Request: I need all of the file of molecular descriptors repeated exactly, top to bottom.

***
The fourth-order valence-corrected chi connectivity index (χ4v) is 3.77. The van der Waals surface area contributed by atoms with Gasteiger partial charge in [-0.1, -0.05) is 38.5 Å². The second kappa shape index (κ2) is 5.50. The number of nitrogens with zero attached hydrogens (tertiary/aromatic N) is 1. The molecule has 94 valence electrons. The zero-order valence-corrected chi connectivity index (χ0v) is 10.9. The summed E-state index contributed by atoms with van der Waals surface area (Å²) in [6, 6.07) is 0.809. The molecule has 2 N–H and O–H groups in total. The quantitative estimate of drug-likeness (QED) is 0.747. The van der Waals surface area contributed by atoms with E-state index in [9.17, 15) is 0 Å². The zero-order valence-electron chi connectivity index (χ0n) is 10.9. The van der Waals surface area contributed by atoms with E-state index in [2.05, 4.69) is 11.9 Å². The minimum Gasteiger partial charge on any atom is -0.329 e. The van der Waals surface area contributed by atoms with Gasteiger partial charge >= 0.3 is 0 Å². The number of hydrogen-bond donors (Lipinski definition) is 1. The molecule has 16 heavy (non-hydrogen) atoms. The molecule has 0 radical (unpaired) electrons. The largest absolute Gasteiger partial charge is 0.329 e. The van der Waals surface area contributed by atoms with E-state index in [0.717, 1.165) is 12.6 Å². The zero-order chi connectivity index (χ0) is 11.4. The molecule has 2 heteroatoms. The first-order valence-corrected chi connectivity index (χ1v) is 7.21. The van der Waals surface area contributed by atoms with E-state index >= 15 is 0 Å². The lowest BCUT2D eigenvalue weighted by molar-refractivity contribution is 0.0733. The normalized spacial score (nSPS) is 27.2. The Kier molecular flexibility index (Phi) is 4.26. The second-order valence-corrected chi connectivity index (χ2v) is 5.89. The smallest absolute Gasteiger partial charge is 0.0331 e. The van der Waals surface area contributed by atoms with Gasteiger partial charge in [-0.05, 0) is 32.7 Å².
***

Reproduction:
The fourth-order valence-corrected chi connectivity index (χ4v) is 3.77. The van der Waals surface area contributed by atoms with Gasteiger partial charge in [-0.1, -0.05) is 38.5 Å². The second kappa shape index (κ2) is 5.50. The number of nitrogens with zero attached hydrogens (tertiary/aromatic N) is 1. The molecule has 94 valence electrons. The zero-order valence-corrected chi connectivity index (χ0v) is 10.9. The summed E-state index contributed by atoms with van der Waals surface area (Å²) in [6, 6.07) is 0.809. The molecule has 2 N–H and O–H groups in total. The quantitative estimate of drug-likeness (QED) is 0.747. The van der Waals surface area contributed by atoms with E-state index in [9.17, 15) is 0 Å². The zero-order valence-electron chi connectivity index (χ0n) is 10.9. The van der Waals surface area contributed by atoms with E-state index in [2.05, 4.69) is 11.9 Å². The minimum Gasteiger partial charge on any atom is -0.329 e. The van der Waals surface area contributed by atoms with Gasteiger partial charge >= 0.3 is 0 Å². The number of hydrogen-bond donors (Lipinski definition) is 1. The molecule has 16 heavy (non-hydrogen) atoms. The molecule has 0 radical (unpaired) electrons. The largest absolute Gasteiger partial charge is 0.329 e. The van der Waals surface area contributed by atoms with E-state index in [0.717, 1.165) is 12.6 Å². The zero-order chi connectivity index (χ0) is 11.4. The molecule has 2 heteroatoms. The first-order valence-corrected chi connectivity index (χ1v) is 7.21. The van der Waals surface area contributed by atoms with E-state index >= 15 is 0 Å². The lowest BCUT2D eigenvalue weighted by molar-refractivity contribution is 0.0733. The normalized spacial score (nSPS) is 27.2. The Kier molecular flexibility index (Phi) is 4.26. The second-order valence-corrected chi connectivity index (χ2v) is 5.89. The smallest absolute Gasteiger partial charge is 0.0331 e. The van der Waals surface area contributed by atoms with Gasteiger partial charge in [-0.05, 0) is 32.7 Å².